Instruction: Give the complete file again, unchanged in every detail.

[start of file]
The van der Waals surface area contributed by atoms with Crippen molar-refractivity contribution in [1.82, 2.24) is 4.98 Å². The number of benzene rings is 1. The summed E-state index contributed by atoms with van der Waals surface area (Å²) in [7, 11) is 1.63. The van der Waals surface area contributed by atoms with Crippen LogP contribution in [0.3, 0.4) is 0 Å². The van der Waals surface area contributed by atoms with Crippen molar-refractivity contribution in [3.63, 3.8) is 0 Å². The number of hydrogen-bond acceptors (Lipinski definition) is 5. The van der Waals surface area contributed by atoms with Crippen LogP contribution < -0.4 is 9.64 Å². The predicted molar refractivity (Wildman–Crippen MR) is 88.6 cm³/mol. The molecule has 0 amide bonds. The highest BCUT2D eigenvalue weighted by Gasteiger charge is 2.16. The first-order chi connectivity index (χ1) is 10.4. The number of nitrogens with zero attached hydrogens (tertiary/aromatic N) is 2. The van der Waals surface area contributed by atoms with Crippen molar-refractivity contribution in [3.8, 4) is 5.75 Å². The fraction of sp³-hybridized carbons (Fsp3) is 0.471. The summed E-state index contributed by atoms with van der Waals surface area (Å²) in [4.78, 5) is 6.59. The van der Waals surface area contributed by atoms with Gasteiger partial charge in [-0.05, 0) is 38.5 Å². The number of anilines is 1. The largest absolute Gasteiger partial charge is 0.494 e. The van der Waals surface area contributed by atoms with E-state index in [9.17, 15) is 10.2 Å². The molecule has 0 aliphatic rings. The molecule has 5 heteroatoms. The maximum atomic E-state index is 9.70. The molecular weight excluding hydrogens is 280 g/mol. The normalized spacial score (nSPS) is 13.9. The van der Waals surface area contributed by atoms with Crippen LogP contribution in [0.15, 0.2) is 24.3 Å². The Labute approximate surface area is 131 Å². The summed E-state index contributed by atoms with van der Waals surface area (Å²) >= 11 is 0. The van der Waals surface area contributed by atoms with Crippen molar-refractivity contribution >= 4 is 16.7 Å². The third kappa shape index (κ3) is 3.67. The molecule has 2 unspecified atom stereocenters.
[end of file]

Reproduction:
The van der Waals surface area contributed by atoms with Crippen molar-refractivity contribution in [1.82, 2.24) is 4.98 Å². The number of benzene rings is 1. The summed E-state index contributed by atoms with van der Waals surface area (Å²) in [7, 11) is 1.63. The van der Waals surface area contributed by atoms with Crippen LogP contribution in [0.3, 0.4) is 0 Å². The van der Waals surface area contributed by atoms with Crippen molar-refractivity contribution in [3.63, 3.8) is 0 Å². The number of hydrogen-bond acceptors (Lipinski definition) is 5. The van der Waals surface area contributed by atoms with Crippen LogP contribution < -0.4 is 9.64 Å². The predicted molar refractivity (Wildman–Crippen MR) is 88.6 cm³/mol. The molecule has 0 amide bonds. The highest BCUT2D eigenvalue weighted by Gasteiger charge is 2.16. The first-order chi connectivity index (χ1) is 10.4. The number of nitrogens with zero attached hydrogens (tertiary/aromatic N) is 2. The van der Waals surface area contributed by atoms with Crippen molar-refractivity contribution in [3.8, 4) is 5.75 Å². The fraction of sp³-hybridized carbons (Fsp3) is 0.471. The summed E-state index contributed by atoms with van der Waals surface area (Å²) in [4.78, 5) is 6.59. The van der Waals surface area contributed by atoms with Gasteiger partial charge in [-0.05, 0) is 38.5 Å². The number of anilines is 1. The largest absolute Gasteiger partial charge is 0.494 e. The van der Waals surface area contributed by atoms with E-state index in [9.17, 15) is 10.2 Å². The molecule has 0 aliphatic rings. The molecule has 5 heteroatoms. The maximum atomic E-state index is 9.70. The molecular weight excluding hydrogens is 280 g/mol. The normalized spacial score (nSPS) is 13.9. The van der Waals surface area contributed by atoms with Crippen LogP contribution in [0.15, 0.2) is 24.3 Å². The Labute approximate surface area is 131 Å². The summed E-state index contributed by atoms with van der Waals surface area (Å²) >= 11 is 0. The van der Waals surface area contributed by atoms with Crippen molar-refractivity contribution >= 4 is 16.7 Å². The third kappa shape index (κ3) is 3.67. The molecule has 2 unspecified atom stereocenters.